PITTSBURGH - DECEMBER 19: Head coach Rex Ryan greets Santonio Holmes #10 of the New York Jets before the game against the Pittsburgh Steelers on December 19 2010 at Heinz Field in Pittsburgh Pennsylvania. (Photo by Jared Wickerham/Getty Images)
Certain aspects of Rex Ryan's book have been getting attention since it was released. One that has generated a few headlines over the weekend was a request Rex made of the commissioner to rip both him and Santonio Holmes in front of each other. The idea was to bring the two closer together. Greg Bedard of the Boston Globe had strong words yesterday.
There is no problem with Goodell ripping Ryan, even if doing so in front of a player is unusual. The coach was right: He had it coming.
There is nothing wrong with Goodell taking Holmes to the woodshed, even in front of Ryan.
But combining the two as a scheme devised by a coach?
Ryan is not at fault. It was a smart move on his part and, as he said, it did work.
But what business is it of the commissioner to help "bring a player closer’’ to his coach?
It is easy to write this off as a bitter Boston writer complaining. In all honesty, I think there is a lot to suggest it is just that. He brings up an interesting point, though. Was Goodell in the wrong?
My take is as follows. It seems like Goodell was going to speak with both Ryan and Holmes about their behavior, Rex for the incident in Miami where he gave some hecklers the finger and Santonio for all of the off field conduct that got him in trouble with the league. Goodell's thinking probably wasn't to try and help the Jets. He probably just saw it as an opportunity to kill two birds with one stone and get a pair of unpleasant conversations out of the way at once instead of making separate appointments. We all do stuff like this at work. It seems much more about saving time than about any sort of underhanded deed. It's easy to twist this kind of thing in hindsight. It is only bad for Goodell if his intention was to give the Jets an edge, and there is no indication any sort of thing like this took place.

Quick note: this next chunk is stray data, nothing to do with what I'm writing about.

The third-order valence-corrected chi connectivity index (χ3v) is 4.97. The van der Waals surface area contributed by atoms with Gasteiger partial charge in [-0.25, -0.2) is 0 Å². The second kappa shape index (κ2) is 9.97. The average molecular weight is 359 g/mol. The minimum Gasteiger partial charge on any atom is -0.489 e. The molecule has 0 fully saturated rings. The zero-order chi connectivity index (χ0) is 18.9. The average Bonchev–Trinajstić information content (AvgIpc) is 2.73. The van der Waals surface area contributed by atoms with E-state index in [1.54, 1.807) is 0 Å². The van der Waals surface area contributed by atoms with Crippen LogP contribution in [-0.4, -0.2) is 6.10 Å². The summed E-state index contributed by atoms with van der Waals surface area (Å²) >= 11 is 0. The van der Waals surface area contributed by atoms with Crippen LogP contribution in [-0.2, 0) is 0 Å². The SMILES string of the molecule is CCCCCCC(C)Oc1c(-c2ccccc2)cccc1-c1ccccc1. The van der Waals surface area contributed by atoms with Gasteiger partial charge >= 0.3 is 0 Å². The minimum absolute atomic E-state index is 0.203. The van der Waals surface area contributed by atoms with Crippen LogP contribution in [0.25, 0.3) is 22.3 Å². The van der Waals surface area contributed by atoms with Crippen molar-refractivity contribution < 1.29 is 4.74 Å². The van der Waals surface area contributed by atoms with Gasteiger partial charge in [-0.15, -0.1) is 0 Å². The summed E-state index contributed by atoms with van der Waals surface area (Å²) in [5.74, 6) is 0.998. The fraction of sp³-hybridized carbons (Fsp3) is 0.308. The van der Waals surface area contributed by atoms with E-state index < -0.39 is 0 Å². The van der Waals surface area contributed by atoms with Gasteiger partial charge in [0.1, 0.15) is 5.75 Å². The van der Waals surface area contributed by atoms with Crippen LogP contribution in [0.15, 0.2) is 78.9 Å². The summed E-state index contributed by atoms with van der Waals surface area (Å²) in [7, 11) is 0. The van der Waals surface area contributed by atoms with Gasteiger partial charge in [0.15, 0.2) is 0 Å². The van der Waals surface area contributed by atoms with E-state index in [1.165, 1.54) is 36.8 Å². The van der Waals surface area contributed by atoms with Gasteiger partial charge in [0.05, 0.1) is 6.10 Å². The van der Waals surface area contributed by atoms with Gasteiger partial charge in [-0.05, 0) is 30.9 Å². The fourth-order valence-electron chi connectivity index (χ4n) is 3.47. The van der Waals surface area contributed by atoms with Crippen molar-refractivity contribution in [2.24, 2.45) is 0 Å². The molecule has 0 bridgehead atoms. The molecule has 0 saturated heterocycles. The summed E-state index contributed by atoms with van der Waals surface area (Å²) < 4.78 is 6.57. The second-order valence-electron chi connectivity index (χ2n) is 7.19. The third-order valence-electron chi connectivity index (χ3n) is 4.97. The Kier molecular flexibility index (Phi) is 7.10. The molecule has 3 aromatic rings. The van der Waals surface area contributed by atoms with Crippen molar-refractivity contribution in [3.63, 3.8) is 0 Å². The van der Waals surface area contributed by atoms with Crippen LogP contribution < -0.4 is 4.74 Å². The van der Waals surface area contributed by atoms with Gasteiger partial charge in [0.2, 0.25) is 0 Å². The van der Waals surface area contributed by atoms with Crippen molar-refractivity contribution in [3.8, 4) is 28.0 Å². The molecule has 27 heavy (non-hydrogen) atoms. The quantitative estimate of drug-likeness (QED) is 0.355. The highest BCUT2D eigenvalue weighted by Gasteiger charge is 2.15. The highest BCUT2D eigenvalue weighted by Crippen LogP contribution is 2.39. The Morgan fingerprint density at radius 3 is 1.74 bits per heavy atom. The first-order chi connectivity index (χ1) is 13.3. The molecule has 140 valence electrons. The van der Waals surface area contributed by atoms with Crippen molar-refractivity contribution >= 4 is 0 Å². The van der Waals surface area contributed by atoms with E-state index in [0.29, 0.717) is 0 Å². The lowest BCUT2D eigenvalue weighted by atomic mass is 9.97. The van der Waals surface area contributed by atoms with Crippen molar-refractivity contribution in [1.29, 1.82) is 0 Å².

So to answer Bedard's question, the commissioner was doing his job to reprimand two people who had done things that merited a reprimand. He wasn't trying to bring a player closer to his coach.